A business school battles on in Kyiv
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When Russian president Vladimir Putin launched his war against Ukraine a year ago, Tymofiy Mylovanov and Konstantin Krotov headed in opposite directions. The responses of the two academics reflect the divergent evolution of business schools and faculty on either side of the border.
Just before Russian troops advanced on the Ukrainian capital in late February last year, with international airlines already cancelling flights, Prof Mylovanov, president of the Kyiv School of Economics, hastily returned to his homeland from his other job as an associate professor at the University of Pittsburgh.
Prof Mylovanov resolved to stay in Ukraine and lead the Kyiv school, which he had helped rebuild from near-bankruptcy in 2016, despite the conflict, and to craft what he calls its distinctive “MBA on the frontline”.
“There are a lot of people who want to be in Ukraine,” says the professor, who is an economist and former Ukrainian minister of economic development, trade and agriculture. “I don’t know whether that’s rational or not, but we live here. It’s our country.”
Prof Krotov, then head of the Graduate School of Management (GSOM) at St Petersburg State University, went in the other direction as soon as Russia started a war he had not expected. “We decided on that first day, we had to leave,” he says. “We didn’t have any plan, offers or opportunities. We didn’t have money. But our strategy was to leave.” He flew with his family to Istanbul, where they stayed with friends and began the search for a new life.
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He contacted Alice Guilhon, the dean at Skema Business School in France, who recruited him to the faculty. “I said, I don’t want to pay taxes to fund the war,” he explains. “I’m a quarter Ukrainian, my grandmother is from Luhansk, and I just can’t support it.”
In Kyiv, teachers from multiple institutions abroad are now helping support education from afar by offering online classes, while an increasing number of Prof Mylovanov’s own faculty are returning for in-person teaching.
Students — including some veterans who sustained injuries in the conflict — are also coming back to the Kyiv school. At Christmas, the students offered a “Secret Santa” service to the country’s displaced children. The institution has also fundraised for humanitarian programmes, providing bulletproof vests and medical kits, and supporting the retrofit of school basements as bomb shelters.
Teaching at the Kyiv school has also been updated, with a fresh focus on entrepreneurship, financing and operating during and after conflict. “We are seeing game theory being applied in reality, and the discussion of mentorship in human resources becomes very real, very quickly,” Prof Mylovanov says.
Meanwhile, GSOM in St Petersburg has turned inwards and eastward as its western students, faculty and contacts have dissipated. Prof Krotov says few at the school spoke out in favour of the war but, across Russia, “I was surprised how many people in other universities frankly supported it,” he says. “That became crystal clear. I realised I had made the correct decision [to leave].”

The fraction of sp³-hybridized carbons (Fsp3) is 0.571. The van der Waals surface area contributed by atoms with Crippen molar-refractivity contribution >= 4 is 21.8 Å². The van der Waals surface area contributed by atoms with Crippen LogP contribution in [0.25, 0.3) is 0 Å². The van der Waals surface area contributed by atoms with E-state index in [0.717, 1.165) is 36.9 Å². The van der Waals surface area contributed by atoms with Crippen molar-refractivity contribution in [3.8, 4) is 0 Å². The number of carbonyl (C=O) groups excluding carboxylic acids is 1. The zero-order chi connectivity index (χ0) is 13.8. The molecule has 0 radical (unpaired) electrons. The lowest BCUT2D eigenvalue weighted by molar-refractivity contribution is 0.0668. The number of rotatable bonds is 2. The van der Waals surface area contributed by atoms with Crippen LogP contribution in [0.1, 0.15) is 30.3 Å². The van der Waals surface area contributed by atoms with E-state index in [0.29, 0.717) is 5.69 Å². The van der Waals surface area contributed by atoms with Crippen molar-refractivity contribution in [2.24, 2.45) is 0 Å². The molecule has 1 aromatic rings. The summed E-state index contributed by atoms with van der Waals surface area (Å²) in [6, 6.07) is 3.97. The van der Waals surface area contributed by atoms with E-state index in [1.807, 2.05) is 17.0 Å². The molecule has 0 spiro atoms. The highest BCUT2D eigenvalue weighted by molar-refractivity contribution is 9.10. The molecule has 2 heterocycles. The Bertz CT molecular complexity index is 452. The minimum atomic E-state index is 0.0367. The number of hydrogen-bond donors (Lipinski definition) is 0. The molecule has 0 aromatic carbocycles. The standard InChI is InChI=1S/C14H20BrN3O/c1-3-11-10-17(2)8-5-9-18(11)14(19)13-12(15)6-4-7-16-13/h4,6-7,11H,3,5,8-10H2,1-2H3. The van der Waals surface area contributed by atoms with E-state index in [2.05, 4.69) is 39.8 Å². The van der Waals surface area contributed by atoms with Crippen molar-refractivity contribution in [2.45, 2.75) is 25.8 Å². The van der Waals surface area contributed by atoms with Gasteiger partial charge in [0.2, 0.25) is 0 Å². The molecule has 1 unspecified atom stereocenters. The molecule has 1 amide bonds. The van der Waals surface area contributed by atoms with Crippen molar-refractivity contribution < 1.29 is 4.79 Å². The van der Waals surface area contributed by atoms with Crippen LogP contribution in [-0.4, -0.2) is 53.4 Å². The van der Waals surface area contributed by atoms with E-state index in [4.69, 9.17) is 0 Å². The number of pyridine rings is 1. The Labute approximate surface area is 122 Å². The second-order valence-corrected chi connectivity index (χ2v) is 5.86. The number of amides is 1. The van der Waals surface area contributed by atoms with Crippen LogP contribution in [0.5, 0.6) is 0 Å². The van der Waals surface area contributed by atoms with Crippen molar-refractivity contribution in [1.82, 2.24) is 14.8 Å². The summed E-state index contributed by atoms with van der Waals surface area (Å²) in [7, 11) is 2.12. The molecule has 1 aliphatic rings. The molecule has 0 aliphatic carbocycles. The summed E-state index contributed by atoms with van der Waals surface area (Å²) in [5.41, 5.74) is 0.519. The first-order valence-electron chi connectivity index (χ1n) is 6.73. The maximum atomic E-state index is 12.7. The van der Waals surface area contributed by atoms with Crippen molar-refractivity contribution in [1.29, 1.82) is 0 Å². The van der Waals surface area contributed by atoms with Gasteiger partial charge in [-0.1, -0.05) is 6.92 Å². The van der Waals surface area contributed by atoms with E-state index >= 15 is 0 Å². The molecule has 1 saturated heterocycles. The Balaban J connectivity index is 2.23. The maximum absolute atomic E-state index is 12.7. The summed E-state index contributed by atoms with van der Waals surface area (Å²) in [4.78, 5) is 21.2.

Like Prof Krotov, a number of Russian academics have fled, attended demonstrations, spoken out against the war and even faced imprisonment for opposition to the Putin regime. Others have been trapped, held back by the absence of visas, a lack of places to go, ways to support themselves or their obligations to dependants and family ties at home.
But many more who have stayed have offered at least passive support to the Kremlin, while their institutions have pledged allegiance and since found themselves rebuffed after two decades of forging connections with the west.
The big international accreditation bodies — AACSB, EFMD and AMBA — all suspended their Russian members. Stephanie Bryant, executive vice-president at the AACSB, says: “Schools in eastern and central Europe are so incredibly passionate about this. They want to express solidarity with Ukraine — if anything more so, now. It’s too egregious a situation not to stand in solidarity.”
“Russia was a very important partner, but our board decided to stop our collaboration,” says Danica Purg, head of IEDC-Bled School of Management in Slovenia and president of Ceeman, a network of schools in the region. “It is damaging in human terms. We were very connected with these people. You have schools which do not agree with Putin’s politics, but many which think he is right.”
A number of Ceeman members, as well as other schools and universities around the world, have offered short-term support for Russian and Ukrainian students, and academics, stranded abroad or seeking options to move away.
Yet such support is double-edged. Many staff have been forced to take temporary jobs far below their level of expertise and experience. Serhii Plokhii, a Ukrainian history professor long based at Harvard but deeply engaged in the current situation in his homeland, cautions that “refugee scholarships” for those who emigrate are neither sufficient nor focused on the greatest needs.
“Scholars in Ukraine, not outside of Ukraine, should become the focus of any academic support programme,” Prof Plokhii says, calling for ambitious international funding. “Many of them lost everything, with many universities in Kharkiv and Kyiv being bombed. Many lost homes either to the missiles or to the occupying Russian forces.”
Prof Mylovanov is also concerned that overseas universities, by offering positions for the best Ukrainian academics abroad, are contributing to a brain drain. “They are depleting our faculty pool,” he says. He hopes his peers will follow his example instead: “We have decided that this is our city. My heart is with the Kyiv School of Economics. I’m not sure it’s the most rational thing to do. But it is working out fine.”